(Reuters) – The U.S. Supreme Court on Monday issued another significant ruling broadening religious rights, siding with a Christian former public high school football coach in Washington state who sued after being suspended from his job for refusing to stop leading prayers with players on the field after games.
The court, especially its conservative bloc, has taken a wide view of religious liberty in numerous cases in recent years. Here is a look at some of the cases involving religious rights decided during its current term, which began in October.
KENNEDY V. BREMERTON SCHOOL DISTRICT
In the case decided on Monday, the court ruled 6-3 in favor of Joseph Kennedy, who until 2015 served as a part-time assistant football coach in the city of Bremerton. The justices rejected the local school district’s concerns that in a public school setting Kennedy’s prayers and Christian-infused speeches could be seen as coercive to students or a governmental endorsement of a particular religion in violation of the First Amendment’s so-called establishment clause. The justices overturned a lower court’s ruling siding with the school district.
CARSON V. MAKIN
In a 6-3 decision on June 21, the court endorsed more public funding of religious entities as it sided with two Christian families who challenged a Maine tuition assistance program that excluded private religious schools. The justices overturned a lower court ruling that had rejected the families’ claims of religious discrimination in violation of the U.S. Constitution, including the First Amendment protection of the free exercise of religion. Maine’s program provides public funds for tuition at private high schools of a family’s choice in sparsely populated areas lacking public secondary schools. Maine required eligible schools to be “nonsectarian,” excluding those promoting a particular religion and presenting material “through the lens of that faith.”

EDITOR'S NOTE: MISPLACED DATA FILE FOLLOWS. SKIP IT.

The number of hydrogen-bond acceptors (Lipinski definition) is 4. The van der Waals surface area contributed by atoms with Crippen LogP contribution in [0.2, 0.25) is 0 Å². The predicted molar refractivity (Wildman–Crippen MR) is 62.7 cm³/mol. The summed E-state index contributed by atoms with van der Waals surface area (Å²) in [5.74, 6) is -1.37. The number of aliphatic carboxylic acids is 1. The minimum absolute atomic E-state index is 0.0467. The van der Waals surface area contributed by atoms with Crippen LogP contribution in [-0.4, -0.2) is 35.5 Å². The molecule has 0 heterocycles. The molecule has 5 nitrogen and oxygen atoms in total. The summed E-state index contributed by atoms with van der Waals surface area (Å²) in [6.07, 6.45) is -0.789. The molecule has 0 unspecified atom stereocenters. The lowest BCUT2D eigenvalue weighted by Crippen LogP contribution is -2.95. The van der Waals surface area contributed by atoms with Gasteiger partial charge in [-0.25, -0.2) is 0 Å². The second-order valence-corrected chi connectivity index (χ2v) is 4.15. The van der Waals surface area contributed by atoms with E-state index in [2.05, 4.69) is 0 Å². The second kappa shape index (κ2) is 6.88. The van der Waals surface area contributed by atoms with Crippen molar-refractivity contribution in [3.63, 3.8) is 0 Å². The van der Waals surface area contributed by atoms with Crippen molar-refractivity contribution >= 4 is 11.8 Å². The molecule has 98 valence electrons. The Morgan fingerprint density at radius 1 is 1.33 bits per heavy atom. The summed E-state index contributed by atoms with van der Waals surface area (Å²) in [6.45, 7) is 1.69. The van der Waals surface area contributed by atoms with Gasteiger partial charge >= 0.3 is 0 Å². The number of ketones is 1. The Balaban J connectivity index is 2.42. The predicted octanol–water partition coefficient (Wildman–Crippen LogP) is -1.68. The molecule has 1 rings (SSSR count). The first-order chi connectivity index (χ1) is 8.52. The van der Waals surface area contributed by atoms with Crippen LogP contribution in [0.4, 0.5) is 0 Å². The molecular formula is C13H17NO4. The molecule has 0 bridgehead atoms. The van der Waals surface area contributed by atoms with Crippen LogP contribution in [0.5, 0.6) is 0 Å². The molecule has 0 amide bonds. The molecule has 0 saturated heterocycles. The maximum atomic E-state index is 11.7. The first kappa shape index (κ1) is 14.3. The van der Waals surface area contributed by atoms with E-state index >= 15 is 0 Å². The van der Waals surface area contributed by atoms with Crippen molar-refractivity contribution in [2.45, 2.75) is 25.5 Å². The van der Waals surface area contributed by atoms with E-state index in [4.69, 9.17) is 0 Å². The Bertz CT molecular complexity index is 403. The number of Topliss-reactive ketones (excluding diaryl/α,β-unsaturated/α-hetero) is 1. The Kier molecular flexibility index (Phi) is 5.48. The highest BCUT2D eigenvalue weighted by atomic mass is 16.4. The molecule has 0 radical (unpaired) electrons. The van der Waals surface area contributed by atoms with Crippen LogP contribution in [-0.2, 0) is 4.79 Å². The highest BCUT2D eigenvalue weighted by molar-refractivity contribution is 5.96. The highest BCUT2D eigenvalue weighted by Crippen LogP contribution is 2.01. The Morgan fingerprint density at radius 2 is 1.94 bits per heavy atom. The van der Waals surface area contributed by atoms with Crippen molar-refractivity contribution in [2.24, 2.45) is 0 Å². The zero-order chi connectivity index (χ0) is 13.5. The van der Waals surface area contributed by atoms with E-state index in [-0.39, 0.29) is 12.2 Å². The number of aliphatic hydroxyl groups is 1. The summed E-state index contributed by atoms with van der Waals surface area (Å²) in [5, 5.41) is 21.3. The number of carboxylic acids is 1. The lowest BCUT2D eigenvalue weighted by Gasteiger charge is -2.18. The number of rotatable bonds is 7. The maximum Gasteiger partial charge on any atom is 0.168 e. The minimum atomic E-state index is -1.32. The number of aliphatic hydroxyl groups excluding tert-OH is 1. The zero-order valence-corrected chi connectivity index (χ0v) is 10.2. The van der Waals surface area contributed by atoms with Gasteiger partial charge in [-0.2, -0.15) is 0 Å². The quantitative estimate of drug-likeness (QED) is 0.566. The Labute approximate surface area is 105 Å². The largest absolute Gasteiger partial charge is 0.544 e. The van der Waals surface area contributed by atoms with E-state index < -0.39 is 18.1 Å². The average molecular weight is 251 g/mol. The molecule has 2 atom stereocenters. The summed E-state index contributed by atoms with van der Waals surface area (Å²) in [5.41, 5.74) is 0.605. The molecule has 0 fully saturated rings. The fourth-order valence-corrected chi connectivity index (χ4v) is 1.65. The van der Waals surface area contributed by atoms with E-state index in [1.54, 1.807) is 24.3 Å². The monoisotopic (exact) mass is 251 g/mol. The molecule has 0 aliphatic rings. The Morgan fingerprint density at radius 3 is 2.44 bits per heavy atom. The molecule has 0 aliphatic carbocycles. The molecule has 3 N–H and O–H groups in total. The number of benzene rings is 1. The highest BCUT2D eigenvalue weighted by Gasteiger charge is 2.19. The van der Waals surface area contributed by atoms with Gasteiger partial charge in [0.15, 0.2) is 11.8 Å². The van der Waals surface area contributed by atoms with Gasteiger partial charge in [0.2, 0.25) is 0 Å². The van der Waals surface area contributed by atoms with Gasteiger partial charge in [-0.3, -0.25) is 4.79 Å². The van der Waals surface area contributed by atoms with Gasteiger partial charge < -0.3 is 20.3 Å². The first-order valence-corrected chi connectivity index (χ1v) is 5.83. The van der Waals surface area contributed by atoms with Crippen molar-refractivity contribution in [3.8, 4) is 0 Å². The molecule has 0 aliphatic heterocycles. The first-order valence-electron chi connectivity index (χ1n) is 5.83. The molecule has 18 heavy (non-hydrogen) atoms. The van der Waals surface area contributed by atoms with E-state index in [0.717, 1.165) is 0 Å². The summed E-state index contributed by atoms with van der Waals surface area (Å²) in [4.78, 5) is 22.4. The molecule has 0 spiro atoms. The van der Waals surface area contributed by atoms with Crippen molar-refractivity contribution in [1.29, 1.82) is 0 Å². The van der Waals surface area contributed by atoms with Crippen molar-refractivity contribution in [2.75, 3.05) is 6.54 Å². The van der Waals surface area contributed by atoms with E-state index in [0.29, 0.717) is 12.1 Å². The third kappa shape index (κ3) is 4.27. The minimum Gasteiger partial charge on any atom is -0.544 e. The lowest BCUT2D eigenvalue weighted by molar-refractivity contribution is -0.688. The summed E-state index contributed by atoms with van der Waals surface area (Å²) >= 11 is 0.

SHURTLEFF V. BOSTON
The court ruled 9-0 on May 2 that Boston violated the free speech rights of a Christian group by refusing to fly a flag bearing the image of a cross at City Hall as part of a program that let private groups use the flagpole while holding events in the plaza below. The justices decided that the city violated free speech rights protected under the First Amendment of the Christian group Camp Constitution and its director Harold Shurtleff. Boston had argued that raising the cross flag as Camp Constitution requested under a flag-raising program aimed at promoting diversity and tolerance in the city could appear to violate another part of the First Amendment that bars governmental endorsement of a particular religion. The justices overturned a lower court ruling in favor of Boston.
RAMIREZ V. COLLIER
The court ruled 8-1 on March 24 that Texas must grant a convicted murderer on death row his request to have his Christian pastor lay hands on him and audibly pray during his execution, bolstering the religious rights of condemned inmates. The justices overturned a lower court’s decision against John Henry Ramirez, who appealed the state’s rejection of his request for pastoral touch and prayer while he dies from lethal injection. Ramirez was sentenced to death for a fatal 2004 stabbing outside a convenience store.
(Compiled by Andrew Chung and Lawrence Hurley in Washington; Editing by Will Dunham)